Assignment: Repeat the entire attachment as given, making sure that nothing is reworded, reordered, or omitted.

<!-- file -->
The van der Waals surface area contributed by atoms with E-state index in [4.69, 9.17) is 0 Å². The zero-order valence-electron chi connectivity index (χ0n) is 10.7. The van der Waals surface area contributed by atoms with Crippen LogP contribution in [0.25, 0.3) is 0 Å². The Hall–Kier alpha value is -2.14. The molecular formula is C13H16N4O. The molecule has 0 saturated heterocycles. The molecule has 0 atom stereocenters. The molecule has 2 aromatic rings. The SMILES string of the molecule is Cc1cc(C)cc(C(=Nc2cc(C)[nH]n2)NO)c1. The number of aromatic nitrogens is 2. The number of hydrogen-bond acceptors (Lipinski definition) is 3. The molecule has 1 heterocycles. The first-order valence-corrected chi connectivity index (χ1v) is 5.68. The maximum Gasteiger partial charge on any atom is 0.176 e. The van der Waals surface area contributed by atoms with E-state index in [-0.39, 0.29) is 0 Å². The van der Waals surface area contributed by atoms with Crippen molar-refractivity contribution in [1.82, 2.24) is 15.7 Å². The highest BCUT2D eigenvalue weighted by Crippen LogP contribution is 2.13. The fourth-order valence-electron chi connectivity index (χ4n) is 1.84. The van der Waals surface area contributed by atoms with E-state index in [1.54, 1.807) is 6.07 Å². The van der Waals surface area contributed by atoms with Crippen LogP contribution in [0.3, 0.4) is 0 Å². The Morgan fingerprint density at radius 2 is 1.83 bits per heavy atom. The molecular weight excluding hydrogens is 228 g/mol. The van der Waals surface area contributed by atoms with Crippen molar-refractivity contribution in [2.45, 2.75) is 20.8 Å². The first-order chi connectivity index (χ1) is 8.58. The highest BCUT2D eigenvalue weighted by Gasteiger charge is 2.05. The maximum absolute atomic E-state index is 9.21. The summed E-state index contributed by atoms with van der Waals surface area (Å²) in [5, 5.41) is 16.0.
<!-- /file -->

The van der Waals surface area contributed by atoms with E-state index in [4.69, 9.17) is 0 Å². The zero-order valence-electron chi connectivity index (χ0n) is 10.7. The van der Waals surface area contributed by atoms with Crippen LogP contribution in [0.25, 0.3) is 0 Å². The Hall–Kier alpha value is -2.14. The molecular formula is C13H16N4O. The molecule has 0 saturated heterocycles. The molecule has 0 atom stereocenters. The molecule has 2 aromatic rings. The SMILES string of the molecule is Cc1cc(C)cc(C(=Nc2cc(C)[nH]n2)NO)c1. The number of aromatic nitrogens is 2. The number of hydrogen-bond acceptors (Lipinski definition) is 3. The molecule has 1 heterocycles. The first-order valence-corrected chi connectivity index (χ1v) is 5.68. The maximum Gasteiger partial charge on any atom is 0.176 e. The van der Waals surface area contributed by atoms with E-state index in [-0.39, 0.29) is 0 Å². The van der Waals surface area contributed by atoms with Crippen molar-refractivity contribution in [1.82, 2.24) is 15.7 Å². The highest BCUT2D eigenvalue weighted by Crippen LogP contribution is 2.13. The fourth-order valence-electron chi connectivity index (χ4n) is 1.84. The van der Waals surface area contributed by atoms with E-state index in [1.54, 1.807) is 6.07 Å². The van der Waals surface area contributed by atoms with Crippen LogP contribution in [0.3, 0.4) is 0 Å². The Morgan fingerprint density at radius 2 is 1.83 bits per heavy atom. The molecular weight excluding hydrogens is 228 g/mol. The van der Waals surface area contributed by atoms with Crippen molar-refractivity contribution in [2.45, 2.75) is 20.8 Å². The first-order chi connectivity index (χ1) is 8.58. The highest BCUT2D eigenvalue weighted by Gasteiger charge is 2.05. The maximum absolute atomic E-state index is 9.21. The summed E-state index contributed by atoms with van der Waals surface area (Å²) in [5, 5.41) is 16.0.